I’m the mum to an almost 4 year old boy who I affectionately refer to as The Monster, and a baby boy who is 3 months old. I’m a long time partner (but not wife as he refuses to put a ring on it) to my other half.
I often get asked how we knew The Monster was different. What triggers were there that made us question his ‘normality’? Well in short we didn’t realise he was different since we had no comparison. Was he hard work? hell yes. Was he challenging? of course. Was he hitting all his milestones? Some but not all. All sounds pretty normal to me. Nobody had ever told me having kids was easy so I assumed this was ‘normal’. The fact I’d managed to eat toast and have a shower which I’d been reliably informed was impossible when you had a small person meant we were winning, surely!?
It was his childminder who raised the flag. She described him as having tunnel vision and very busy. His speech wasn’t coming, he was super noisy but no words and he was mildly delayed at walking, taking his first steps at 17 months. When she told me in no uncertain terms that he was, quote “hard work” it was music to my ears. I thought all kids were this challenging! And so with that we mentioned it to our GP and the ball started rolling….and rolling….and rolling. Here began what was to become a just over two year diagnosis process.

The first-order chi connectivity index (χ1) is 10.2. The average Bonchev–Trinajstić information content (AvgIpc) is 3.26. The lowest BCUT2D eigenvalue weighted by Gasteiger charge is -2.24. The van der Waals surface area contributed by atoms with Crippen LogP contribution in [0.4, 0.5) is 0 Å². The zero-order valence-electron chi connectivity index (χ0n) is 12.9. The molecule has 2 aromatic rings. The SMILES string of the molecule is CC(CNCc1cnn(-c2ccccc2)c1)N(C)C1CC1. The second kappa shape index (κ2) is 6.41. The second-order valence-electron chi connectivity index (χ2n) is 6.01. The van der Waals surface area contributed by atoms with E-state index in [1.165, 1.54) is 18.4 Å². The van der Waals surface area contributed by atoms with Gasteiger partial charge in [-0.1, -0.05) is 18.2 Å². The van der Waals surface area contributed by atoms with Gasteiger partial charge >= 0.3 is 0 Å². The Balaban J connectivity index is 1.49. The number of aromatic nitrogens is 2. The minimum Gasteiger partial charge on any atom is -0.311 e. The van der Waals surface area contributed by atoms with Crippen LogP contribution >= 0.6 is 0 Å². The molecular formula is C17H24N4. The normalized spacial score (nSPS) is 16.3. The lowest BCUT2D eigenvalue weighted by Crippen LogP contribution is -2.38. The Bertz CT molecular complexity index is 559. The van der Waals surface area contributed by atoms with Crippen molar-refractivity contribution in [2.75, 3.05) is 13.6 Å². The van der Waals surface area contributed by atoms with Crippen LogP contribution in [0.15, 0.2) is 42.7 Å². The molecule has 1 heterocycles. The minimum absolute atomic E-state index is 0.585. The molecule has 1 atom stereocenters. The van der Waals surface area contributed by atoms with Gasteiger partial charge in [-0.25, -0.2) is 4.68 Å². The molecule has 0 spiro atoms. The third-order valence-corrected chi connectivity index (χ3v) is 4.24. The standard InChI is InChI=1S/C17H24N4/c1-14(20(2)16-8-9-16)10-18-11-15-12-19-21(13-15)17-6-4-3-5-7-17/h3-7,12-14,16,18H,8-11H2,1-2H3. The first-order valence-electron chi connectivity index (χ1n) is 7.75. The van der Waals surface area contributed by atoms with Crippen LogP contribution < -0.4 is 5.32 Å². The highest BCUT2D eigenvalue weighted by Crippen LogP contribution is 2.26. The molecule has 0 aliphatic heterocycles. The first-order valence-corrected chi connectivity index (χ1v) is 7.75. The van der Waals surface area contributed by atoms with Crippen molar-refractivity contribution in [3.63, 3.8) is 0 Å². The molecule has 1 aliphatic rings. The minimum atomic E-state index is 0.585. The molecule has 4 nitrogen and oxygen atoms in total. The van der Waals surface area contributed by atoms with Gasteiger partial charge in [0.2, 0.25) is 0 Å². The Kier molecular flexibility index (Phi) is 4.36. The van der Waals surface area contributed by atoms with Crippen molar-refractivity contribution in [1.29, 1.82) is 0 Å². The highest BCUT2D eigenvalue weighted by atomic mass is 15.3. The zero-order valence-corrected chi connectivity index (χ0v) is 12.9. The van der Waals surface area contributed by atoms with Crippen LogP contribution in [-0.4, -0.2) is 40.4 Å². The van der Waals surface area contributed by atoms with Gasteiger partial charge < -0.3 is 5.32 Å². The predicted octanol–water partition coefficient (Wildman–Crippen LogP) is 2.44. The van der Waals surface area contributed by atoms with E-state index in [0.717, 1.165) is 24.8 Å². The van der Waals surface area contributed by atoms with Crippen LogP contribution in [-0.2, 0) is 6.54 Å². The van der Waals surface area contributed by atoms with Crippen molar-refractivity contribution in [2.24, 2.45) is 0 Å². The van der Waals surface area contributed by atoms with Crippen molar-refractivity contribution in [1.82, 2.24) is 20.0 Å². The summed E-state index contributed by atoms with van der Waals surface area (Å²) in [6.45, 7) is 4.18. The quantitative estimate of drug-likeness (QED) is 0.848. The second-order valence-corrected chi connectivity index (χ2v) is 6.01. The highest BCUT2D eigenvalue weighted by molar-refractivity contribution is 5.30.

In the months that we waited for his first appointment with his paediatrician I raised the flags with The Monster’s health visitors. His two year check was fast approaching and I was now more aware than ever of the things he wasn’t doing. He used to wave but had stopped, he used to say hiya but had stopped. He didn’t have enough concentration to hold a crayon never mind draw a line and he was constantly busy. Sleeping was cheating and being up for several hours in the middle of the night wasn’t an uncommon occurance. Everyone assumed it was normal waking and nothing some sleep training wouldn’t resolve. I finally broke, ringing the health visitors uncontrollably sobbing down the phone after a particularly long stint of about 4 hours broken sleep a night. They sent someone around that day. But they still didn’t get it. The boy did not sleep! This was to continue until the actual day of diagnosis when I was finally granted the magic potion, melatonin. Hello sleep…oh wait, hello newborn baby!
At the first paediatrician appointment I was asked a whole host of questions whilst The Monster ran rings around me. He turned on every switch he could find, played with the taps, banged the window and avoided all toys in the room, obvs. At least he was on form and she could see what he was like. We got refered for a hearing test, a speech and language appointment and for an epilepsy test since he was having frequent episodes of staring into space. We waited so long for these appointments to come through that I arranged the hearing test and contacted a speech and language therapist myself. Eventually he had his epilepsy test and it came back normal. After over 18 weeks we still hadn’t heard anything for the other follow-ups so I contacted the paediatrician to find out what the blooming heck was going on, only to be told his records had been archived rather than sent to the relevant departments. Furious. Lucky I had been so pro-active or he could’ve been lost in the system forever. By this point I already had a speech and language report and he was undergoing more hearing tests which at least meant we didn’t have to start afresh. I can’t recall too much from the next appointment with the paediatrician other than to confirm that he needed further assessment.